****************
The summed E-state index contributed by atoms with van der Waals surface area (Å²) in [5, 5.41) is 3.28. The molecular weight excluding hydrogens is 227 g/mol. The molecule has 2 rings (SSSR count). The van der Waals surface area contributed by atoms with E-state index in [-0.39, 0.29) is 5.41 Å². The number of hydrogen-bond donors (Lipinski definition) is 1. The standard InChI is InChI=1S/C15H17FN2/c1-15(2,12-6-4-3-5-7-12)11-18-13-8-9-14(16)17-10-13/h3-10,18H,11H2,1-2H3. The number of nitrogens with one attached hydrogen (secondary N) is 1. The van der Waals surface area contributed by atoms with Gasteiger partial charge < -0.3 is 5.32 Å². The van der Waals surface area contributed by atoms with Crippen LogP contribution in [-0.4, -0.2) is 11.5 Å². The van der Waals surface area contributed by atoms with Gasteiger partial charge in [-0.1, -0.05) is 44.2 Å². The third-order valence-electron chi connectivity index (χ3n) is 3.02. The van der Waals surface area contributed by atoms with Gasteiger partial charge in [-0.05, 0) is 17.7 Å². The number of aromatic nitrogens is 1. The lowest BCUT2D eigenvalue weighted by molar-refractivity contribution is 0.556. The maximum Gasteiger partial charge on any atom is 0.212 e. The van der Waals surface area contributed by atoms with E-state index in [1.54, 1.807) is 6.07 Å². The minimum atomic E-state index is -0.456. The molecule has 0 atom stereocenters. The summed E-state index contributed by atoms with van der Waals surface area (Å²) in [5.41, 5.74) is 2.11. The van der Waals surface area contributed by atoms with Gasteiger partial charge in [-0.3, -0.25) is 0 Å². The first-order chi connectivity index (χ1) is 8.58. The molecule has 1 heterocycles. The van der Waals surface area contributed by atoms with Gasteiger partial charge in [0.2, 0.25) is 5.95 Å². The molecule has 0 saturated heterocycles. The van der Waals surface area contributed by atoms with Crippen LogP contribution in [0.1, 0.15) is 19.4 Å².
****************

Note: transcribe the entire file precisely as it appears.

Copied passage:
The summed E-state index contributed by atoms with van der Waals surface area (Å²) in [5, 5.41) is 3.28. The molecular weight excluding hydrogens is 227 g/mol. The molecule has 2 rings (SSSR count). The van der Waals surface area contributed by atoms with E-state index in [-0.39, 0.29) is 5.41 Å². The number of hydrogen-bond donors (Lipinski definition) is 1. The standard InChI is InChI=1S/C15H17FN2/c1-15(2,12-6-4-3-5-7-12)11-18-13-8-9-14(16)17-10-13/h3-10,18H,11H2,1-2H3. The number of nitrogens with one attached hydrogen (secondary N) is 1. The van der Waals surface area contributed by atoms with Gasteiger partial charge < -0.3 is 5.32 Å². The van der Waals surface area contributed by atoms with Crippen LogP contribution in [-0.4, -0.2) is 11.5 Å². The van der Waals surface area contributed by atoms with Gasteiger partial charge in [-0.1, -0.05) is 44.2 Å². The third-order valence-electron chi connectivity index (χ3n) is 3.02. The van der Waals surface area contributed by atoms with Gasteiger partial charge in [-0.05, 0) is 17.7 Å². The number of aromatic nitrogens is 1. The lowest BCUT2D eigenvalue weighted by molar-refractivity contribution is 0.556. The maximum Gasteiger partial charge on any atom is 0.212 e. The van der Waals surface area contributed by atoms with E-state index in [1.54, 1.807) is 6.07 Å². The minimum atomic E-state index is -0.456. The molecule has 0 atom stereocenters. The summed E-state index contributed by atoms with van der Waals surface area (Å²) in [5.41, 5.74) is 2.11. The van der Waals surface area contributed by atoms with Gasteiger partial charge in [-0.3, -0.25) is 0 Å². The first-order chi connectivity index (χ1) is 8.58. The molecule has 1 heterocycles. The van der Waals surface area contributed by atoms with Gasteiger partial charge in [0.2, 0.25) is 5.95 Å². The molecule has 0 saturated heterocycles. The van der Waals surface area contributed by atoms with Crippen LogP contribution in [0.1, 0.15) is 19.4 Å².